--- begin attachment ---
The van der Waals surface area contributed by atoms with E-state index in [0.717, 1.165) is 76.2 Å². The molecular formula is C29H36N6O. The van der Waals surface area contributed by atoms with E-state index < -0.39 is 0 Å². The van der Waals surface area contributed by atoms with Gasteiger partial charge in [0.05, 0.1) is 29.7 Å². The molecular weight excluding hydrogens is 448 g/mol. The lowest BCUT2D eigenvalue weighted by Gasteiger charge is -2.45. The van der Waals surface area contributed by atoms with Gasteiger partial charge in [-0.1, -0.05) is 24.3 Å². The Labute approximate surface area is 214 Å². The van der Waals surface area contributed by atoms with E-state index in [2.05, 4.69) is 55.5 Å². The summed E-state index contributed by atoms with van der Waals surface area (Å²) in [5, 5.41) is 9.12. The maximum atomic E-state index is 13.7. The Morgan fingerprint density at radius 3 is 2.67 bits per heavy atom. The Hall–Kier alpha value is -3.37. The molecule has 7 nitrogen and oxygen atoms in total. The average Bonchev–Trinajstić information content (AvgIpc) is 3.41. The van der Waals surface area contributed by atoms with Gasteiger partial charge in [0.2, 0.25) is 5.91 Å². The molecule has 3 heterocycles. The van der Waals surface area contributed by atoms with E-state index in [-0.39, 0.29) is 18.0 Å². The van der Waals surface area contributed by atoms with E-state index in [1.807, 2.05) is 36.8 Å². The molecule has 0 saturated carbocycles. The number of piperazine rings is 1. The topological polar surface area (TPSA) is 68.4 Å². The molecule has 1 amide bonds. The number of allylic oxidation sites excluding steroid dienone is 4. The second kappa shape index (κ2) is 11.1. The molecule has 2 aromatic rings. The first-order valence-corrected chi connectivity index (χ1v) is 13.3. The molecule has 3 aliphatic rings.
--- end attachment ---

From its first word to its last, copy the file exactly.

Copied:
The van der Waals surface area contributed by atoms with E-state index in [0.717, 1.165) is 76.2 Å². The molecular formula is C29H36N6O. The van der Waals surface area contributed by atoms with E-state index < -0.39 is 0 Å². The van der Waals surface area contributed by atoms with Gasteiger partial charge in [0.05, 0.1) is 29.7 Å². The molecular weight excluding hydrogens is 448 g/mol. The lowest BCUT2D eigenvalue weighted by Gasteiger charge is -2.45. The van der Waals surface area contributed by atoms with Gasteiger partial charge in [-0.1, -0.05) is 24.3 Å². The Labute approximate surface area is 214 Å². The van der Waals surface area contributed by atoms with E-state index in [2.05, 4.69) is 55.5 Å². The summed E-state index contributed by atoms with van der Waals surface area (Å²) in [5, 5.41) is 9.12. The maximum atomic E-state index is 13.7. The Morgan fingerprint density at radius 3 is 2.67 bits per heavy atom. The Hall–Kier alpha value is -3.37. The molecule has 7 nitrogen and oxygen atoms in total. The average Bonchev–Trinajstić information content (AvgIpc) is 3.41. The van der Waals surface area contributed by atoms with Gasteiger partial charge in [0.2, 0.25) is 5.91 Å². The molecule has 3 heterocycles. The van der Waals surface area contributed by atoms with E-state index in [-0.39, 0.29) is 18.0 Å². The van der Waals surface area contributed by atoms with E-state index in [1.807, 2.05) is 36.8 Å². The molecule has 0 saturated carbocycles. The number of piperazine rings is 1. The topological polar surface area (TPSA) is 68.4 Å². The molecule has 1 amide bonds. The number of allylic oxidation sites excluding steroid dienone is 4. The second kappa shape index (κ2) is 11.1. The molecule has 2 aromatic rings. The first-order valence-corrected chi connectivity index (χ1v) is 13.3. The molecule has 3 aliphatic rings.